It is easy to talk about what we value, but living a life that reflects those values requires more than mere talk. If we want to be congruent beings, our convictions cannot be separated from our actions. However, in order for us to integrate them, we must be willing to exert effort as well as sacrifice.
This is where the real rubber meets the road. This is where we each get to choose how much of our life reflects our values. The reason this is important is because if our values aren’t guiding everything we do, then they aren’t values at all. They are just empty rhetoric.
Talk is cheap, but standing up for what you value is always going to cost you something. For some, like Martin Luther King Jr. and those who stood with him, the price they paid was their lives. However, I find it interesting that we can pay homage to them for courageously fighting for justice, while we conveniently ignore our own injustices.
Bridging the disconnect
In an effort to bridge this disconnect in my own life I am pulling my head out of the sand. No longer willing to live in my own bubble of false tranquility, I have spent the past few months becoming voraciously informed. What I have discovered is my ignorance may feel like bliss to me, but it is far from it. To those harmed by injustice, my ignorance may be the very thing fueling their suffering.
I came to this disturbing conclusion after watching two particular documentaries: Food, Inc. and The True Cost. Although I was aware that greed drove most big corporations, I wasn’t prepared for the true heinousness of their crimes. Neither was I prepared for my response.
After seeing clearly the abuse and devastation to both lives and landscape that our food and fashion industries are engaged in, I was moved to unrestrained tears. Weeping aloud, I cried out to God to forgive us and to heal our land. No longer could I separate myself from this sin that loomed so large and lurid before me.
As long as I participated in the system, it was clear I was helping to feed the monster of injustice. The question was, what was I going to do about it? Was my life going to reflect my values or ignore them?
Embodying my values
Already a supporter of locally-grown organic whole foods, I saw there was still one area where my life could better reflect my values. If my body thrived on a vegan or vegetarian diet, I’d be an herbivore in a heartbeat. Since it doesn’t, I’m only going to support farmers who raise their animals humanely and sustainably. (Check out Polyface Farms for a truly inspiring farm model that deserves to lead the way to a better world!)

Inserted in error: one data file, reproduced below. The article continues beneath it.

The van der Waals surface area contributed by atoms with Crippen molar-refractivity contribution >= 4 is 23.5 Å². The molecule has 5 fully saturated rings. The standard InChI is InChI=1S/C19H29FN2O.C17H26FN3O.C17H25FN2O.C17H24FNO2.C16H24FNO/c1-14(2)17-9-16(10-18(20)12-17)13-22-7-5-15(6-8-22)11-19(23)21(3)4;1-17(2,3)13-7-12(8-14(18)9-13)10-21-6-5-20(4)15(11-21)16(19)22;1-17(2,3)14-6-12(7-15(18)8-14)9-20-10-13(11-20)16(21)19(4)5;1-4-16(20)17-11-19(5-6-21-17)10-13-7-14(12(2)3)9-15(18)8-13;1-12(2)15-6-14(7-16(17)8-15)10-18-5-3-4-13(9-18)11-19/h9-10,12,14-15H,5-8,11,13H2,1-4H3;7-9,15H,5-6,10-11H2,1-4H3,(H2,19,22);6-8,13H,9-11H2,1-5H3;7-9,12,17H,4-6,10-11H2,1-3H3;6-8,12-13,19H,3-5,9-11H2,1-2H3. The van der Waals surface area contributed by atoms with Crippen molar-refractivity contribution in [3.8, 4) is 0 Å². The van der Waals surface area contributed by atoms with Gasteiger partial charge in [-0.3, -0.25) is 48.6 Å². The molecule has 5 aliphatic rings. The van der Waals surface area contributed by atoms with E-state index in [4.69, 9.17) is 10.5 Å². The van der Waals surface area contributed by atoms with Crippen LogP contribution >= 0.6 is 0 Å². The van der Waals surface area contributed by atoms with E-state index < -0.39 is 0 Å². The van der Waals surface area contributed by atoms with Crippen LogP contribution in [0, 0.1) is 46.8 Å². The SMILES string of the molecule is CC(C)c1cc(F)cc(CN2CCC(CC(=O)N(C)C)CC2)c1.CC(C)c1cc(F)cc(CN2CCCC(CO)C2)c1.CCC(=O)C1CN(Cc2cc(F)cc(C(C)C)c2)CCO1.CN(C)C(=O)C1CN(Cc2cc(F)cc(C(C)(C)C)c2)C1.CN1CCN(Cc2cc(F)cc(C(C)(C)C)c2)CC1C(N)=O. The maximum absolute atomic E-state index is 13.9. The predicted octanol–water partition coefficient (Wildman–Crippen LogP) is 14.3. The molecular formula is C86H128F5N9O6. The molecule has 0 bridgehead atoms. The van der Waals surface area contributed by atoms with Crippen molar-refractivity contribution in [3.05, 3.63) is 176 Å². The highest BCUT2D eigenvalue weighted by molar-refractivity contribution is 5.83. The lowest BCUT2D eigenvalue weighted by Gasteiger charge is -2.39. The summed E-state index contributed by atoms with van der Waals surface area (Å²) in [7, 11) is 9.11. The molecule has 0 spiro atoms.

It will cost more, to be sure. Yet, what is much more difficult to reconcile is how big agribusiness can breed chickens with such over-developed breasts they can only walk a few steps before falling down. Yet, it isn’t just about the animals that suffer abuses. It is also about the impoverished poultry farmers enslaved by this sick system.
Obviously, the food conglomerates don’t believe in win-win scenarios. Neither does the fast fashion industry. All they care about is making money. But if all I care about is saving money, I’m no different.
After being educated about the true cost behind the clothes that currently hang in my closet, I no longer think a new dress is a “steal” at $19.99. Now, I see it as an all-out rape of humanity. That may seem harsh, but after watching The True Cost there was no other conclusion to draw.
The laws of supply and demand are not complicated. By foregoing products made by big corporations operating entirely without a conscience, and supporting only those business models that bring dignity and prosperity to everyone involved, I am voting my values with every dollar I spend. It is important to me, then, that I spend them wisely and thoughtfully.
Integrating my convictions and my actions isn’t going to be easy. I know it will cost me something. It’s about time it does, too, because until our lives reflect more of our values, the true cost of ignoring injustice is ultimately to our own souls.
“Our lives begin to end the day we become silent about things that matter.” – Martin Luther King Jr.